Nationality

The VFX industry is highly cosmopolitan with more than 70 nationalities represented.

Nationality of all workers in the VFX Industry.
Source: UK Screen Alliance workforce survey 2017

Whilst UK workers make up 60% of the total VFX workforce, the concentration of international workers is greater in the operational workforce (i.e artists, production, R&D and technical support but excluding admin, HR, finance an client services). Without the operational workforce there would be no business.

European workers make up one in three of the operational workforce, so the ending of the free movement of labour as the UK exits the EU, will have an adverse effect as visas are introduced for EU skilled workers. Note that there is also 13% of the workforce from non-EU countries (ROTW = Rest of the World)

Nationality distribution of whole VFX workforce – UK Screen Alliance workforce survey 2017
Nationality distribution of operational VFX workforce – UK Screen Alliance workforce survey 2017

Diversity

Gender

Only 27% of the workforce in VFX are female. There remains much to do in breaking down gender stereotyping to encourage women to study for and apply for the many roles that require technical or coding skills.

There is however an improving picture and evidence in the UK Screen Alliance workforce survey suggest that the gender balance is more even in the younger age group of VFX workers. Therefore if this pattern of recruitment and retention is maintained, over time this will have a beneficial effect on the ratio in the whole workforce as more women progress to senior roles. There is also a need to ensure that women return to the VFX industry if they take time out for the birth of their children, so that their valuable experience is not lost.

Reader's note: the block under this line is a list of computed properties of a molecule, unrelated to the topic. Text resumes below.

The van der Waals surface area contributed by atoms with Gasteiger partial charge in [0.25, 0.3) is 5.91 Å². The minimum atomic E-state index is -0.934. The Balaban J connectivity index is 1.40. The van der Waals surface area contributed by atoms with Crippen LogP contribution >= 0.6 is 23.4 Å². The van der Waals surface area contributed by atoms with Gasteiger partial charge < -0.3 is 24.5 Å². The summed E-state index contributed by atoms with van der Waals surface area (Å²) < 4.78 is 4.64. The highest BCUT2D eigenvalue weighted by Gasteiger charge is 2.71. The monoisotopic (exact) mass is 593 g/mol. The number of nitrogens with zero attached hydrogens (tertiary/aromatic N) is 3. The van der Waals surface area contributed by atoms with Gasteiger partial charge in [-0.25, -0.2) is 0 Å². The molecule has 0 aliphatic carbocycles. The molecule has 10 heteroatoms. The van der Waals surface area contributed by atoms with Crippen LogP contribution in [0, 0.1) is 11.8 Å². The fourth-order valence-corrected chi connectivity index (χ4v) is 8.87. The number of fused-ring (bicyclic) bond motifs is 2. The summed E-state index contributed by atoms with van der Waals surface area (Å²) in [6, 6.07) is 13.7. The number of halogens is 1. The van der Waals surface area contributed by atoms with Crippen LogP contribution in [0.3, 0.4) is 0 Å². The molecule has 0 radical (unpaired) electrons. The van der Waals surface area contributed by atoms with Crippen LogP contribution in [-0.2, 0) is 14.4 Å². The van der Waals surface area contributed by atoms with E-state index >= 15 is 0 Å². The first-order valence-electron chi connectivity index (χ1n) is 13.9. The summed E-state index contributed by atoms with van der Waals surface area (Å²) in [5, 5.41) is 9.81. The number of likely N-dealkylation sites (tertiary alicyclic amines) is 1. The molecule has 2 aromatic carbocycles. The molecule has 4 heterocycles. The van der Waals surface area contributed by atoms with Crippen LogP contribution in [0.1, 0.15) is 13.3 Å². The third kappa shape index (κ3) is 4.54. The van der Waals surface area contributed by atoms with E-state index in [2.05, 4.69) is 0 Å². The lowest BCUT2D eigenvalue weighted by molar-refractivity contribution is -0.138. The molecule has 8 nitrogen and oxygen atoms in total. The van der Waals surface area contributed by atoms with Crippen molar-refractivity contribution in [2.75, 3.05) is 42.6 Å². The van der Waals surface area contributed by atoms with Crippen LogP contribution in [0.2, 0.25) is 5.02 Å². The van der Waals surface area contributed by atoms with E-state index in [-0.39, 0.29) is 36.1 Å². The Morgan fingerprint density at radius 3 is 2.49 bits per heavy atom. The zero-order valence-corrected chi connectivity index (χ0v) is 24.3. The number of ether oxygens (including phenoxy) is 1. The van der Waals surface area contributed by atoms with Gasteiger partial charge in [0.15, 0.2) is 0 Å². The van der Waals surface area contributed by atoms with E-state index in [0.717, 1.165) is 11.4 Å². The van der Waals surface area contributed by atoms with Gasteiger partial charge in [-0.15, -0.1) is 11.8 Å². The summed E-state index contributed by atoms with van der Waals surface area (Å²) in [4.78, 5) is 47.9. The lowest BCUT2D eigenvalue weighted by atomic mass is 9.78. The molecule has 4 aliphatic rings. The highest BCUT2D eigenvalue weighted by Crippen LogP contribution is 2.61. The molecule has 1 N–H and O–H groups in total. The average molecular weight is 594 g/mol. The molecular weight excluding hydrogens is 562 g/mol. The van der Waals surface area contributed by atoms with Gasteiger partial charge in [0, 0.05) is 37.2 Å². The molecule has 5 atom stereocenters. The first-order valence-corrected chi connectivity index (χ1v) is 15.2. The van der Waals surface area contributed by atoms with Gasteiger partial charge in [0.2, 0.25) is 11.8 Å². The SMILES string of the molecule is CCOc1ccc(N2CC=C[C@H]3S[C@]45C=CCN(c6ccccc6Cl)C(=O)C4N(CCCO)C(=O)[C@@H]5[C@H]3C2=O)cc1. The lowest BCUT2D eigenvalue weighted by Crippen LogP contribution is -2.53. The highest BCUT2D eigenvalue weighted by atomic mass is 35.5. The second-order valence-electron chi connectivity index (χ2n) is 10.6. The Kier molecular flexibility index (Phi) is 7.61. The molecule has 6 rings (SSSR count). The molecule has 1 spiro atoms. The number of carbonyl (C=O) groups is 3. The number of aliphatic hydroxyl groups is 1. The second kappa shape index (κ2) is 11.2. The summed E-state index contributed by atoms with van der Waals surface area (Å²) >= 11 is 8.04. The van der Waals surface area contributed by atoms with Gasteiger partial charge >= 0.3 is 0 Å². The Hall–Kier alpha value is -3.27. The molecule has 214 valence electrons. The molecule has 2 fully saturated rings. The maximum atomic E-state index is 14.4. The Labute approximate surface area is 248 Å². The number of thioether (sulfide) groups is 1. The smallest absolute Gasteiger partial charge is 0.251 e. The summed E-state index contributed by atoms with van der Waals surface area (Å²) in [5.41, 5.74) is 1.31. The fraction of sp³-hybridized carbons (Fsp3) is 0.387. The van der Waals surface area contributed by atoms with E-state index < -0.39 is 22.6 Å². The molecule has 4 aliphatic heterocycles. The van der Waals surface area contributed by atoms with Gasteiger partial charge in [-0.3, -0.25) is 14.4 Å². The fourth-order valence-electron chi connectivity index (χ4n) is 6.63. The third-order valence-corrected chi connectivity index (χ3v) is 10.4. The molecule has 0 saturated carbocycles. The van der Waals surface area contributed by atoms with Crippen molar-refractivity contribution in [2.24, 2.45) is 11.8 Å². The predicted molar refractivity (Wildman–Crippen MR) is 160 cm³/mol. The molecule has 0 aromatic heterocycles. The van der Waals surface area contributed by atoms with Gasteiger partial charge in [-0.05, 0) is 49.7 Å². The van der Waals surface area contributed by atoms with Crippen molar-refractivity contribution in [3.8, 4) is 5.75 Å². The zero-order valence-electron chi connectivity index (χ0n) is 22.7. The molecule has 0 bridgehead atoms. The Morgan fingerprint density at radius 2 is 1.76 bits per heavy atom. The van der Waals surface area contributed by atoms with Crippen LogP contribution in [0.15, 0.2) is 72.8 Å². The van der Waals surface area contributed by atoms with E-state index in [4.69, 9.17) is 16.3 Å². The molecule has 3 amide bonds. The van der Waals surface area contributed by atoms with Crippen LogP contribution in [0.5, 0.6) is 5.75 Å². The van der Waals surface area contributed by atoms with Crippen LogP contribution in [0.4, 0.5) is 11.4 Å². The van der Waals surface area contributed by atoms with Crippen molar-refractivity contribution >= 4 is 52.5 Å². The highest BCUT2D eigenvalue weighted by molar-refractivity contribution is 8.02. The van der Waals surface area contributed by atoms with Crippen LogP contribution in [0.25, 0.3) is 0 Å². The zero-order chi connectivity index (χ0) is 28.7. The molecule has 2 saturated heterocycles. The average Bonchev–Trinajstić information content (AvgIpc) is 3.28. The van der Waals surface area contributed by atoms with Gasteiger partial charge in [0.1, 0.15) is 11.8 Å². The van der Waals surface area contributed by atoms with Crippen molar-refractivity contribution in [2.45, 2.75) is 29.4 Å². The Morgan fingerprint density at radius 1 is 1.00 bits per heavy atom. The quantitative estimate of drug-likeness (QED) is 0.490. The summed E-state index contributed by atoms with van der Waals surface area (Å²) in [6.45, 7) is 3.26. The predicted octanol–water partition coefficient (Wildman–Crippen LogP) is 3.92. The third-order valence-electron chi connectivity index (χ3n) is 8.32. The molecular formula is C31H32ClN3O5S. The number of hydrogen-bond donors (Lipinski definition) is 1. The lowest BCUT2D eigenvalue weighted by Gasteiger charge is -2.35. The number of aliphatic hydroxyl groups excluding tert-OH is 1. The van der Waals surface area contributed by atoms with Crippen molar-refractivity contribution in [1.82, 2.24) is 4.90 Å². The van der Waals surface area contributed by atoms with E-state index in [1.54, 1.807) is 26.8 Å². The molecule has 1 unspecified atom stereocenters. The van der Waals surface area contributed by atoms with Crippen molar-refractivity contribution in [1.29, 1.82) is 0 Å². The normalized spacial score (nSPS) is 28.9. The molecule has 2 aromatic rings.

These factors will also be fundamental to improving the gender pay gap in the sector, which is between 24% and 33% [7]. There is little evidence of widespread disparity in pay between people of different genders performing the same role with similar levels of experience, however the historical pattern over 20 years of senior managers and artists tending to be male, drives the calculated pay gap upwards which is based on the median salary levels across an entire company. The proportion of women in the top quartile of earners in VFX companies ranges from 11.1% to 16.5% [7].

The gender balance is not the same in all departments. The IT and R&D departments are the most male dominated but the production departments are 60% women[2].